Infant respiratory distress syndrome (RDS) occurs in about 1% of deliveries worldwide, but it is most common in preterm infants, and occurs in 75% of babies delivered at 26-28 weeks of gestational age. Infants with RDS have rapid shallow breathing, hypoxemia, and acidosis, and can die without treatment within 72 hr. In 1959, Avery and Mead showed that extracts from infants with RDS had abnormal surface tension. This led to our current understanding of RDS as a disease resulting primarily from abnormal surfactant and to our current treatments with surfactant replacement.
Surfactant production normally begins in utero and term infants are born with lung surfactant levels greater than adults. Such high surfactant levels probably help protect the airway epithelium from damage by high shear forces from amniotic fluid during breathing movements in utero, and improve lung mechanics during the transition from fluid to air breathing upon birth. Normal surfactant metabolism is assured only after 36 weeks' gestation, and preterm infants appear to suffer from surfactant dysfunction as much as surfactant deficiency. The normal cycle of lamellar body secretion, formation of tubular myelin, and adsorption of surfactant to the alveolar surfaces does not occur until after full-term birth. Hyaline membranes, or a coagulation of cellular debris and plasma proteins, line the alveoli in infant RDS, which is also known as hyaline membrane disease.
Surface tension is high with RDS, so normal inflation pressures of 5-10 cm H2O are ineffective at expanding the lung. The stiff lung of RDS and the compliant chest wall of the newborn decrease FRC. RDS infants breathe with an expiratory grunt, by contracting the vocal cords during expiration to maintain lung volume. These factors increase the work of breathing and can lead to a metabolic acidosis. Rapid shallow breathing increases dead space ventilation. Abnormal surfactant also leads to hypoxemia from edema and atelectasis (alveolar collapse) by increasing alveolar surface tension, and probably by changing epithelial permeability.
Surfactant replacement therapy has increased infant RDS survival from 30% in the 1970s to 90% today. Exogenous surfactant can be instilled in the trachea and it spreads into the lungs and alveoli during artificial ventilation. Surfactant can be isolated from late gestational human amniotic fluid or animal lungs, synthesized in the laboratory, or produced from bacteria using genetic engineering. Synthesizing surfactant that contains the normal apoproteins may be important for correcting defects other than increased surface tension, and the genetic engineering approach holds the most promise for therapies in other forms of RDS, such as acute RDS in adults.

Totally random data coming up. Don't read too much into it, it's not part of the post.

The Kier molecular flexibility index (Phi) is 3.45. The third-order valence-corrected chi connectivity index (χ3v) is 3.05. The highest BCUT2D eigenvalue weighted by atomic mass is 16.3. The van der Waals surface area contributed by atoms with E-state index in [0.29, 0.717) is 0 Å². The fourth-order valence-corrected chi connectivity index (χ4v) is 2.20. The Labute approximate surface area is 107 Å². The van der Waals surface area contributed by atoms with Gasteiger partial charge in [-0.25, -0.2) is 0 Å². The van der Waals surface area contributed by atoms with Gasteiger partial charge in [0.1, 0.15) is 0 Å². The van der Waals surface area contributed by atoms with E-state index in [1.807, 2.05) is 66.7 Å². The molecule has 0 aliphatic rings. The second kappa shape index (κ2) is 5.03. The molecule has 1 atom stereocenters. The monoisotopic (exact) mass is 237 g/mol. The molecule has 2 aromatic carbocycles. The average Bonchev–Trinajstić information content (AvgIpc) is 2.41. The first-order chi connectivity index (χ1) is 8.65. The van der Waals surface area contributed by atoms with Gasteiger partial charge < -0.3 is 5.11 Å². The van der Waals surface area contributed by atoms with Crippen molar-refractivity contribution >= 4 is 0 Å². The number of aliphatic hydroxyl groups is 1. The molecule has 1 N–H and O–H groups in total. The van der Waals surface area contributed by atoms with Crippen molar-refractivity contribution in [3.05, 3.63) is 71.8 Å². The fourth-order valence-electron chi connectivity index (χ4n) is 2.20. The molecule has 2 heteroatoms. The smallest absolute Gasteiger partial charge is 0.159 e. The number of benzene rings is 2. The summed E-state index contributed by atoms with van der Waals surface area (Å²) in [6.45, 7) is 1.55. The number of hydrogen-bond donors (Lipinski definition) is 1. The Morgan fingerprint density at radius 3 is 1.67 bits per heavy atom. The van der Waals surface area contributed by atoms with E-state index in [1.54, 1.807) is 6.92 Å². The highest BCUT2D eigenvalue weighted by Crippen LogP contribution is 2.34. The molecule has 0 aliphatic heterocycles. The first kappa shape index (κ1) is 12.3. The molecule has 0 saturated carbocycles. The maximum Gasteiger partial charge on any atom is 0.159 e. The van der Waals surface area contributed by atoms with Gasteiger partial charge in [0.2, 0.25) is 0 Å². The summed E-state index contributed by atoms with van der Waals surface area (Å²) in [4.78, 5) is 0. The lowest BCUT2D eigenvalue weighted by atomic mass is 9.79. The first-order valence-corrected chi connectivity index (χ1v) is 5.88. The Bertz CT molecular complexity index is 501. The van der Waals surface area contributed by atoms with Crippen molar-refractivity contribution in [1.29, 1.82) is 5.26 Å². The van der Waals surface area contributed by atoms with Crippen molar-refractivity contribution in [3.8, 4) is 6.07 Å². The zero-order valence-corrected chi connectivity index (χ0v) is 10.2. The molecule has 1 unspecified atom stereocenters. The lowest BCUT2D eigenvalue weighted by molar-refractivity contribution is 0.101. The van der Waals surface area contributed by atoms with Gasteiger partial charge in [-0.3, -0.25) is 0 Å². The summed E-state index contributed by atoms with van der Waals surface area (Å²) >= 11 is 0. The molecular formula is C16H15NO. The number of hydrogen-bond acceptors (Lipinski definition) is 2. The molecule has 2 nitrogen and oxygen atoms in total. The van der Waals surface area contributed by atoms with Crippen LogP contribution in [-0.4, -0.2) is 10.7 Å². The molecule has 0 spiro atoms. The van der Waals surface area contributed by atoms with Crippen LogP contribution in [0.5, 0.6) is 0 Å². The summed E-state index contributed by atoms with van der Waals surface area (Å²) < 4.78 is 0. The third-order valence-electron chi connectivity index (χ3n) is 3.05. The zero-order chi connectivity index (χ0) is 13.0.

lung. Total respiratory system is a function of pressure in the closed airway during relaxation at any volume. (At FRC, the airway can be open because FRC is by definition the relaxed lung volume.) Chest wall behavior is calculated as the difference between the respiratory system and lung curves, both of which can be measured physiologically. In theory, the chest wall curve could be measured by positive pressure inflation of an empty thoracic cage.
FRC occurs at the end of a normal expiration when respiratory system transmural pressure (Prs) is zero. Figure 6 shows how this results from an interaction between the lung and chest wall so transmural pressure across the lung (Pl) and chest wall (Pw) are equal and opposite at FRC. The tendency for the lung to collapse is perfectly balanced by the tendency for the chest wall to expand at FRC. At volumes below FRC, the chest wall tends to expand even more. Residual volume (RV) occurs when the expiratory muscles cannot generate sufficient force to decrease volume further. Figure 6 shows that RV is greater than the minimal volume of the lung (MV). MV includes gas in large stiff airways and gas trapped in alveoli distal to small collapsed airways. The lungs can never reach MV in an intact respiratory system but a pneumothorax, or leak between the intrapleural space and atmosphere, can cause total deflation of the lungs and seriously compromise gas exchange. A pneumothorax eliminates the subatmo-spheric Ppl that holds the lungs open.
At high lung volumes, the chest wall has a tendency to collapse. Therefore, a positive Prs is necessary across both the lung and chest wall to achieve high lung volumes. Total pressure to inflate the respiratory system increases as the sum of lung and chest wall pressures (Prs = Pl + Pw). TLC occurs at the elastic limits of the chest wall, but this is also very near the limits of the lungs. Lung compliance decreases sharply at high volumes (see Figs. 3 and 6), so volume could not
19. Mechanics of Breathing tlc
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